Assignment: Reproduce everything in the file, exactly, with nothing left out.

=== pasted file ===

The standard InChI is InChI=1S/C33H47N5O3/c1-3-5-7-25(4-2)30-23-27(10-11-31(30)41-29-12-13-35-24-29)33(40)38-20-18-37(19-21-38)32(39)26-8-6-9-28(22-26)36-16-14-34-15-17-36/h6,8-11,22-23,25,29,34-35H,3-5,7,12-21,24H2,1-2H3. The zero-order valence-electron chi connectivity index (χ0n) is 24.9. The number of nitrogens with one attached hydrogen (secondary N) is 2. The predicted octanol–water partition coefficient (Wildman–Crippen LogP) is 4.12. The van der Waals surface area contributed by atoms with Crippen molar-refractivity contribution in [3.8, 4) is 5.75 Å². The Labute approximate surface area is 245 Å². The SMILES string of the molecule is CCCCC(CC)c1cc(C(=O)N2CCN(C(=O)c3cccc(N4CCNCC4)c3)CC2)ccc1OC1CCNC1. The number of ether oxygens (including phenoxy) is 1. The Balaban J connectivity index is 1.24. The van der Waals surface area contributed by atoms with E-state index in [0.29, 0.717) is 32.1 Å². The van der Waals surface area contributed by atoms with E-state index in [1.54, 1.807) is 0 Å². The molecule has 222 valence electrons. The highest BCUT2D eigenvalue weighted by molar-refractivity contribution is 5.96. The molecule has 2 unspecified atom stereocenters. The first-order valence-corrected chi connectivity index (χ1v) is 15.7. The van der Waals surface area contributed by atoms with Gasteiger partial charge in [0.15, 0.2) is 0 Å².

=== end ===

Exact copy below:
The standard InChI is InChI=1S/C33H47N5O3/c1-3-5-7-25(4-2)30-23-27(10-11-31(30)41-29-12-13-35-24-29)33(40)38-20-18-37(19-21-38)32(39)26-8-6-9-28(22-26)36-16-14-34-15-17-36/h6,8-11,22-23,25,29,34-35H,3-5,7,12-21,24H2,1-2H3. The zero-order valence-electron chi connectivity index (χ0n) is 24.9. The number of nitrogens with one attached hydrogen (secondary N) is 2. The predicted octanol–water partition coefficient (Wildman–Crippen LogP) is 4.12. The van der Waals surface area contributed by atoms with Crippen molar-refractivity contribution in [3.8, 4) is 5.75 Å². The Labute approximate surface area is 245 Å². The SMILES string of the molecule is CCCCC(CC)c1cc(C(=O)N2CCN(C(=O)c3cccc(N4CCNCC4)c3)CC2)ccc1OC1CCNC1. The number of ether oxygens (including phenoxy) is 1. The Balaban J connectivity index is 1.24. The van der Waals surface area contributed by atoms with E-state index in [0.29, 0.717) is 32.1 Å². The van der Waals surface area contributed by atoms with E-state index in [1.54, 1.807) is 0 Å². The molecule has 222 valence electrons. The highest BCUT2D eigenvalue weighted by molar-refractivity contribution is 5.96. The molecule has 2 unspecified atom stereocenters. The first-order valence-corrected chi connectivity index (χ1v) is 15.7. The van der Waals surface area contributed by atoms with Gasteiger partial charge in [0.15, 0.2) is 0 Å².